Now, of course people have to have stuff to survive. They need food and clothing and shelter. But we aren’t supposed to worry about it.

When they got to a certain town, they had to pay the temple tax. Jesus tells Peter to go fish. Jesus tells Peter to use the talent he has, that he is good at and trust that God will provide. And God does provide in an amazing way.

In Matthew 17:24-27 we read this amazing story.
24 After Jesus and his disciples arrived in Capernaum, the collectors of the two-drachma temple tax came to Peter and asked, “Doesn’t your teacher pay the temple tax?” 25 “Yes, he does,” he replied. When Peter came into the house, Jesus was the first to speak. “What do you think, Simon?” he asked. “From whom do the kings of the earth collect duty and taxes—from their own children or from others?” 26 “From others,” Peter answered. “Then the children are exempt,” Jesus said to him. 27 “But so that we may not cause offense, go to the lake and throw out your line. Take the first fish you catch; open its mouth and you will find a four-drachma coin. Take it and give it to them for my tax and yours.”

But churches need money too, right? Of course they do, if you think of church as being a building. Of course they do if you think of that building being staffed by paid ministers.

But this isn’t the model that Jesus gives us.

In Luke 12:33-34, Jesus says,
33″Sell your possessions and give to charity; make yourselves money belts which do not wear out, an unfailing treasure in heaven, where no thief comes near nor moth destroys. 34″For where your treasure is, there your heart will be also.”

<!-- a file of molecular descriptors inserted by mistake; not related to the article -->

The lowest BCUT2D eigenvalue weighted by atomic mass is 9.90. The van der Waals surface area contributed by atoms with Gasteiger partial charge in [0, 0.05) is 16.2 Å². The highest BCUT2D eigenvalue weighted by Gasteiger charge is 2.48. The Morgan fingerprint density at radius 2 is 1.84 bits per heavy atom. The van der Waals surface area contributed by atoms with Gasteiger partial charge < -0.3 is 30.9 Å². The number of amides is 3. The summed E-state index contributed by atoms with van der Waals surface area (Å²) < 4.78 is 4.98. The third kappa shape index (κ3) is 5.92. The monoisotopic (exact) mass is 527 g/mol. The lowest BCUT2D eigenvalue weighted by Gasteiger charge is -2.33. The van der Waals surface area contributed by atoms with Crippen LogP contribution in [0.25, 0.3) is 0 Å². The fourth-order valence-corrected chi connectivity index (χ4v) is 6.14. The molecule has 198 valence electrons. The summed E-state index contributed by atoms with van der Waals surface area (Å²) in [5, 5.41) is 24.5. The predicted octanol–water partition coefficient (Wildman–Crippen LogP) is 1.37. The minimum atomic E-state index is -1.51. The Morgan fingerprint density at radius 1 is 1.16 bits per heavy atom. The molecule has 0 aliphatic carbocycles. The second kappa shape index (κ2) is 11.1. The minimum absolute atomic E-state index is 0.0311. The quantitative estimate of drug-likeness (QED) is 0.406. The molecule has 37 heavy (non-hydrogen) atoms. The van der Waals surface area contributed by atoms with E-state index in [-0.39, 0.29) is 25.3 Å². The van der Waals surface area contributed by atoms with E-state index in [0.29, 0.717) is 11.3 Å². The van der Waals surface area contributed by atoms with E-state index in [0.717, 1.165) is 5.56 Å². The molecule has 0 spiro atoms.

In Matthew 6:19, Jesus says,
“Do not store up for yourselves treasures on earth, where moths and vermin destroy, and where thieves break in and steal.”

We’ve started to think of the buildings as church, and forgotten that the Church is the people. The Body of Christ is made up not of bricks but of bodies. Every one of us is a living, breathing cell in the Body of Christ.

When we forget this, we start to worship the building and not even notice the Body.

Jesus never built a building. If you go to the Holy Land, you can’t take a tour of the First church of Jesus. Jesus never ordained anybody. Jesus never consecrated a place or a person. Jesus said that everything and everyone was of God. So why are we doing otherwise?

We shouldn’t spend our time and our money building up a church made of bricks and stones. We should spend our time and our money building up a Church made of people. If we spend our time and our money on education, on health, on arts, on healing people inside and out, we will have a stronger Body. We’ll have a stronger world.

If we wake people up to their true potential then this Body will be very strong indeed.

Magic marker, indeed!

There are several children’s books that feature a child who draws with a pencil (or marker, or crayon) and things magically appear from what they draw. They are all enjoyable. Here are some that I’ve particularly liked.
AUTHOR Gilliland, Judith Heide.
TITLE Not in the house, Newton! / Judith Heide Gilliland ; illustrated
by Elizabeth Sayles.